I had modeled this so I made a copy and changed the lengths of the phasing sections about a foot, and sure enough it made very little difference in either the pattern or gain.  Maybe that's a limitation of the "method of moments" modellers, I was using NEC2.  I didn't try setting up a feed for each element and changing the phases on the elements.  Maybe it isn't calculating the effective delay in going though the phasing stubs for some reason. Changing them both by 20% or more should make some difference.

  Alan
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W8JI
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« Reply #5 on: October 26, 2012, 08:55:53 PM »

Thanks for all the replies.  While it's still on my clipboard here's a picture of one: http://wavelab.homestead.com/east_ant_48.jpg  The article itself was in a 1960 book (paper).

The air insulated phasing stubs are the classic way to do it but there's a picture at http://astro.u-strasbg.fr/~koppen/RJove/antenna.html of using twin lead stuffed into a cylinder to be less obtrusive.  The wavelab picture uses air insulated.

Since it's only for receiving and I don't have to worry about SWR I'll probably just cut it from formulas and put it up, but I thought it should be possible to check the electrical lengths more accurately with the MFJ-269.  I can make the phasing stubs out of coax and look up the velocity factor that way, the elements are just bare wire so I don't have to worry about those.  I can coil up the coax to keep it out of the snow.  I plan to put this about 5 feet above ground (I'm listening to the sky and being low helps cut man-made noise) so I don't want dangling phasing stubs.

The stubs act like they have infinite SWR, so they have to be very low loss or they will dissipate significant power. Coax will  also have significant common mode currents, and that will ruin pattern. Use air insulated parallel conductor line.

Quote
I'll check MFJ's site for a newer PDF but the one I've got doesn't cover how to cut a plain piece of wire that's going to be part of something more complicated to resonance.  I suppose I could just stick the end in the coax connector, suspend it about the right height and measure that way.  It also doesn't talk about making 1/4 wave feedline stubs except maybe in the "distance to fault" section.  And of course end feeding a halfwave isn't commonly done.

Measure the wire by formula and it will be close enough. Feed a sample piece as a dipole and trim it to length, and that would also work.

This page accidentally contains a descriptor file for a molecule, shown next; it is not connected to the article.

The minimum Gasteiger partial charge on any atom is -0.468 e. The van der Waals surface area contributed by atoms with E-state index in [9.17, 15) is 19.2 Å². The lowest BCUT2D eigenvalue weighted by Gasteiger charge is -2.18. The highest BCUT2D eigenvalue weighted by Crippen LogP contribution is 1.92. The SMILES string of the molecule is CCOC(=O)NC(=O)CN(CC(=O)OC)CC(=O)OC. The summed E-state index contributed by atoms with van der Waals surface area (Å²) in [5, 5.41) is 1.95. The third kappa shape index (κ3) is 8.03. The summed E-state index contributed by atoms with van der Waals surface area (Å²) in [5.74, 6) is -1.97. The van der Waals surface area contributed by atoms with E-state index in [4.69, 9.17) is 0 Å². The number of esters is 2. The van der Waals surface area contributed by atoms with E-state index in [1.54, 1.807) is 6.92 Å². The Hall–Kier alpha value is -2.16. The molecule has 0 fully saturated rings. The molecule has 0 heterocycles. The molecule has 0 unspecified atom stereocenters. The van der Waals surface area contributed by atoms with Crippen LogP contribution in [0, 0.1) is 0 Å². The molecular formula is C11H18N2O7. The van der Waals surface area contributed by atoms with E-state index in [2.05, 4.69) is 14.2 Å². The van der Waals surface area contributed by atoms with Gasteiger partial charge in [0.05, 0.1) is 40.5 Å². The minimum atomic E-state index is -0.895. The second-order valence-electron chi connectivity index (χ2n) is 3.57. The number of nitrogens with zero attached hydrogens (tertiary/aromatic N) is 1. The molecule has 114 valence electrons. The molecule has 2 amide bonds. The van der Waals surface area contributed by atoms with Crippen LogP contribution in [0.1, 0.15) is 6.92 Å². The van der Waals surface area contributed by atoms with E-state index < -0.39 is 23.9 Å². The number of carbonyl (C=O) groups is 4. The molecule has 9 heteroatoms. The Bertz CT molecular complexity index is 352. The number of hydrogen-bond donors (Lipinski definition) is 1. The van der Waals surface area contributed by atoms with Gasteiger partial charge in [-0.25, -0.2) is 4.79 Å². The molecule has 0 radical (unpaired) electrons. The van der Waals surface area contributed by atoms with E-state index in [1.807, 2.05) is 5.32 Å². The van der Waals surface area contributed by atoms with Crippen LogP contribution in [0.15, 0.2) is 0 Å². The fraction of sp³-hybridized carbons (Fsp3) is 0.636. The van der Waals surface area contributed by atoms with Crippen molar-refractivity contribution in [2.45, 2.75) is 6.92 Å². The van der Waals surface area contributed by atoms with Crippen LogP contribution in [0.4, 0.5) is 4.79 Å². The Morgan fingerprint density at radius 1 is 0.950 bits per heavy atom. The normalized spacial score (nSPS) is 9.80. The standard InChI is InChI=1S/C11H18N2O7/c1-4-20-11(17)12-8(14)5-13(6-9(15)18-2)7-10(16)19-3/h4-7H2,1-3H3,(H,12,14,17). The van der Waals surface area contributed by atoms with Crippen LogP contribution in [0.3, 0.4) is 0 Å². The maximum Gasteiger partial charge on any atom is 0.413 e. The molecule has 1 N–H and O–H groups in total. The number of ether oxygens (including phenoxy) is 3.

The stubs are measured using DTF mode.


Quote
One thing that bugs me about using it is that there are lots of little false peaks and dips so you have to scan in the right direction, and don't believe every one you see. You have to pretty much know what to expect before you start.

I'm not sure what that means.

Code:
I had modeled this so I made a copy and changed the lengths of the phasing sections about a foot, and sure enough it made very little difference in either the pattern or gain.  Maybe that's a limitation of the "method of moments" modellers, I was using NEC2.  I didn't try setting up a feed for each element and changing the phases on the elements.  Maybe it isn't calculating the effective delay in going though the phasing stubs for some reason. Changing them both by 20% or more should make some difference.

All you have is three half waves in-phase.  The gain will be about 4 dBd. Capture area will be just a little over  twice that of a regular dipole, provided it has about 4 dB gain over a dipole.

Any antenna you installed that had 4 dB gain on the same band would have the same effective aperture, or capture area. A two element Yagi would actually have a bit more capture area.

Personally, if it were me, I'd build a collinear array with two dipoles fed with coax spaced 1/4 wave apart at the center,  or I'd build a broadside array with two parallel coax fed dipoles spaced 5/8th wave apart. I'd lay a reflector screen below the dipoles.

Those are two much easier ways to do the same thing, and would have much more usable bandwidth.
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WB6BYU
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« Reply #6 on: October 26, 2012, 09:35:22 PM »

Quote from: AB1JX
...
The air insulated phasing stubs are the classic way to do it but there's a picture at http://astro.u-strasbg.fr/~koppen/RJove/antenna.html of using twin lead stuffed into a cylinder to be less obtrusive.  The wavelab picture uses air insulated.



Just because someone describes an antenna on the internet doesn't mean it is an
optimized design.  Besides, if changing the stub length by a foot or two doesn't affect
the pattern much, your chances that a non-optimal solution will appear to work may
be pretty good, especially if you never check the antenna to see that is is actually
working the way you think it is.